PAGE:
In lieu of an abstract, here is a brief excerpt of the content:

  • The Why and the Where of Hair
  • Neal A. Lester (bio)

Everyone has hair, has had hair, wants hair, wants different hair, can buy hair, and knows something about hair. Indeed, everyone has a hair story that connects us to others.

From Barbie, Britney, and Rapunzel, to Pocahontas and Beyoncé, hair matters and matters related to hair are actually quite complicated and nuanced when it comes to representation and identity politics. A cursory glance at recent and fairly recent news headlines underscores that hair matters and that attention to, curiosities about, and the very everyday lessons around and about hair are indeed everywhere:

  • “Hillary Clinton Talks about Her Future, Politics and Hair” (December 2012)

  • “Gabby Douglas Gets a Hair Makeover from Star Stylist Ted Gibson!” (August 2012)

  • “School Girl, 4, Left in Tears after She Is Banned from Primary’s Annual Photo because Her Hairdresser Father Made a Bow of Hair” (May 2012)

  • “Gwen Stephani Dyes Her 5-Year-Old Son’s Hair Despite Health Risks” (May 2012)

  • “Daughter Taken out of Class at Thurgood Marshall Elementary; Parents Have Lots of Questions” (June 2010)

  • “Should Hair Length be Regulated by School Dress Codes?” (January 2010)

  • “Dress Code Sparks Latest Controversy at Morton Ranch” (September 2009)

  • “Hair Care Controversy over Angelina Jolie and Her Daughter Zahara” (October 2009)

  • “Why Michelle Obama’s Hair Matters” (September 2009)

  • “Haircut Prompts Controversy at Staten Island School” (June 2009)

  • “Native American Boy’s Long Hair Ruffles Needville ISD: Native American Beliefs Clash with Rural District’s Dress Code” (July 2008)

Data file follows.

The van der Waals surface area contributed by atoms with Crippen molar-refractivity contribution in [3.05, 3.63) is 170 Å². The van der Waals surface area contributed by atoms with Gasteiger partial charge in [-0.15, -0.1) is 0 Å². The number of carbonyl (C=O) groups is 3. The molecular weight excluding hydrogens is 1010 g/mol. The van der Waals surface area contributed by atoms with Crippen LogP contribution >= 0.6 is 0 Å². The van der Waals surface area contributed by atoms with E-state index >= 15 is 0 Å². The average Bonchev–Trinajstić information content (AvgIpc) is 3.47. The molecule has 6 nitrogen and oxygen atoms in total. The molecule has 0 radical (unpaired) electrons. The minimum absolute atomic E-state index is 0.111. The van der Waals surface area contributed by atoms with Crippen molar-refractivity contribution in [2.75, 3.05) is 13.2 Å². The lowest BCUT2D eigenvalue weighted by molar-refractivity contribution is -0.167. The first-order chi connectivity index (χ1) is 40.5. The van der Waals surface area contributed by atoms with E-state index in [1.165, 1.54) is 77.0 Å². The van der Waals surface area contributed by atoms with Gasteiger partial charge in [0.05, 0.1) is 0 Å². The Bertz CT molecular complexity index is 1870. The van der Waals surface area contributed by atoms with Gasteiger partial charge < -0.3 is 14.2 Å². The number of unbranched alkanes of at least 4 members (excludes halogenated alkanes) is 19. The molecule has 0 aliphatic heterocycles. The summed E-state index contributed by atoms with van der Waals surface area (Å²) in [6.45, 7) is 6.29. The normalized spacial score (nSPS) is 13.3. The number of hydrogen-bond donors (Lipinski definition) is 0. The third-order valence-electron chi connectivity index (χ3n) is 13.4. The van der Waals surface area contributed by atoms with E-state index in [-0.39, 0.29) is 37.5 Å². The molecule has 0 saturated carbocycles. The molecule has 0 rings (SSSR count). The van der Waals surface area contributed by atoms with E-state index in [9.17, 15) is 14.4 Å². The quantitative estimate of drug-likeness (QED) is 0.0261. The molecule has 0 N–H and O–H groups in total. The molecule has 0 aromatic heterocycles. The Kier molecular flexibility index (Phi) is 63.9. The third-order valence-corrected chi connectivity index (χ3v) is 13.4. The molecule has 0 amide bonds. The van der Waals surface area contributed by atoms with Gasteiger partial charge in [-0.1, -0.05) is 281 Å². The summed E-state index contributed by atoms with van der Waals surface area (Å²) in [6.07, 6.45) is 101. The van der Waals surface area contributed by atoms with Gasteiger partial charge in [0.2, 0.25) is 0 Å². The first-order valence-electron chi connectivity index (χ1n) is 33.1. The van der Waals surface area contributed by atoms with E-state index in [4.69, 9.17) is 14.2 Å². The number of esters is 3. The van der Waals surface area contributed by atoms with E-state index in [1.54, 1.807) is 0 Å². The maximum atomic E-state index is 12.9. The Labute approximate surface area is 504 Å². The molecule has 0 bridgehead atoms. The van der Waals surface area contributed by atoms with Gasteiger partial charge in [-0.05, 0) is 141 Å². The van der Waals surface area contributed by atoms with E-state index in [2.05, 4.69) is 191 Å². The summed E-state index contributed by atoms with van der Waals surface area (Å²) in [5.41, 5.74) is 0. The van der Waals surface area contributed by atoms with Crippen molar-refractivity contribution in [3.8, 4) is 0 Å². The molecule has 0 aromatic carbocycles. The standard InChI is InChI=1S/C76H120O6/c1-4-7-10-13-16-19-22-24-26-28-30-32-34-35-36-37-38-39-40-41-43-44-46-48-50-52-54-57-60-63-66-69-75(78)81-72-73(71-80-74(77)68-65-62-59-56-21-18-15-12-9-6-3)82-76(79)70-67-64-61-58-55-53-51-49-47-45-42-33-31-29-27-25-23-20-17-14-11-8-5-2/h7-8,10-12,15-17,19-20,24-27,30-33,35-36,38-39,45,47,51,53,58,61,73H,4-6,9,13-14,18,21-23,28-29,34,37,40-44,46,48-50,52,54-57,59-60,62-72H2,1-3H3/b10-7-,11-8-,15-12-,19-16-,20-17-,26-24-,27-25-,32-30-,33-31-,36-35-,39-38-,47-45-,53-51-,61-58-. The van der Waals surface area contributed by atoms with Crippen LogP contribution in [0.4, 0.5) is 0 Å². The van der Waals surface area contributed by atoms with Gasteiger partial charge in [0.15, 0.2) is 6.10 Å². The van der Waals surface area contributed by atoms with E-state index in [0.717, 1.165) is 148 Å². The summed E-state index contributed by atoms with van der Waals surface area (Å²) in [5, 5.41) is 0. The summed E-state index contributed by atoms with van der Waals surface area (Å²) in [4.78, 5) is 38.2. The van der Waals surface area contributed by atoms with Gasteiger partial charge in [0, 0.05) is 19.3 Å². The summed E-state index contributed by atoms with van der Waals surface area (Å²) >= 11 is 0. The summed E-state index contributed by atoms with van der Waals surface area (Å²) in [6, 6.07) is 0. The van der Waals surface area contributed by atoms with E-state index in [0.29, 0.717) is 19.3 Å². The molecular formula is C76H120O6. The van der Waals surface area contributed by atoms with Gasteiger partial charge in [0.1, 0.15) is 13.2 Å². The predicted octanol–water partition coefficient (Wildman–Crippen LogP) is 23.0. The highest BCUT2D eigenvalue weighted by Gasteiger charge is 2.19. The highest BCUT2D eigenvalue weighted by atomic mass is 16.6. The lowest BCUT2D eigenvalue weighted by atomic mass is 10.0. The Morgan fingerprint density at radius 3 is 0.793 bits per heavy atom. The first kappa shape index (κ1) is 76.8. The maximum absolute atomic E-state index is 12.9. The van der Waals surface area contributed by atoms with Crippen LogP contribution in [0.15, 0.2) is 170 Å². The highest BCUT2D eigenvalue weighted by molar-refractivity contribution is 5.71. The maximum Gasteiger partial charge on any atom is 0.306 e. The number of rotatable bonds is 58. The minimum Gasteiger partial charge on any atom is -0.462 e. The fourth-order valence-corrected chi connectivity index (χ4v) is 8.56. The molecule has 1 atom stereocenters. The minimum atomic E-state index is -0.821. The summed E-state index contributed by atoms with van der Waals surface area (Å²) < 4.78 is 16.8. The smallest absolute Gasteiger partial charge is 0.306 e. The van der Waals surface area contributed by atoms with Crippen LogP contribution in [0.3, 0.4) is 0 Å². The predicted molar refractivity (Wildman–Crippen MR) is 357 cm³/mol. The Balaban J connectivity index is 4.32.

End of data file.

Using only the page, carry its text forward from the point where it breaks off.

• “Two Year Old Smells like a Wet Dog!” (May 2008)

  • “At Six Flags, the Don’ts of Dos: Employees Say Their Ethnic Hairstyles Are Challenged as ‘Extreme,’ and They’ve Complained to ACLU” (June 2006)

  • “Susan L. Taylor Protests Hampton’s Hair Policy: Essence Exec against School Policy about Unacceptable ‘Braids and Dreadlocks’” (April 2006) [End Page v]

  • “Company Exec Resigns after Hair Comments” (June 2003)

  • “Hair Bias in Promos Irks Black Students” (December 2001)

Whether about entertainment, sports, celebrity star gazing, education, or other public policy, hair stories permeate our daily lives: African American women stopped at airports because their suspiciously big hair is believed to be concealing a weapon (Jefferson, 2011; Wilson, 2012); two women arrested at JFK Airport for allegedly carrying “nearly 2 kilos of cocaine beneath their hairpieces and weaves in a bid to smuggle the drugs” (Maddux, 2012); the popularity and controversy of Bo Derrick’s beach-frolicking cornrows back in the 80s contrasted with black women fired for wearing cornrows in the workplace; the 1997 national controversy of a white woman’s reading Carolivia Herron’s children’s book Nappy Hair to her black and Latino third-grade students in the late 1990s; black men losing their jobs for wearing locks, cornrows, or braid; hair thieving across America where beauty supply stores were losing their inventory of “good” and expensive hair because of the market popularity of hair weaves and extensions; Chelsea Clinton’s awkward adolescent White House years as monitored through her hair; Britney Spears’ head-shaving during a moment of alleged mental instability; the cyber buzz over Olympic gold medalist Gabby Douglas’ alleged “unkempt” and “embarrassing” hair being gelled atop a perm; Miley Cyrus’ recent bleached blonde punk/ rock/ pixie cut; Rhianna’s always unpredictable hairstyles and colors; and Nikki Manaj’s and Lady Gaga’s hair as essential performances pieces. My daily Google Alerts for the key word “hair” confirms that hair stories intrigue us, entertain us, follow us, find us, and engulf us. Hair stories also teach us about ourselves, about each other, about our worlds, and about our shared humanity.

Clearly, hair is a lens through which to read race, class, gender, and sexuality in provocative and revealing ways. Kobena Mercer posits in his essay “Black Hair/Style Politics,” in Welcome to the Jungle: New Positions in Black Cultural Studies (1987), that hair is always a construction of meaning for and about us:

As organic matter produced by physiological processes, human hair seems to be a natural aspect of the body. Yet hair is never a straightforward biological fact because it is almost always groomed, prepared, cut, concealed and generally worked upon by human...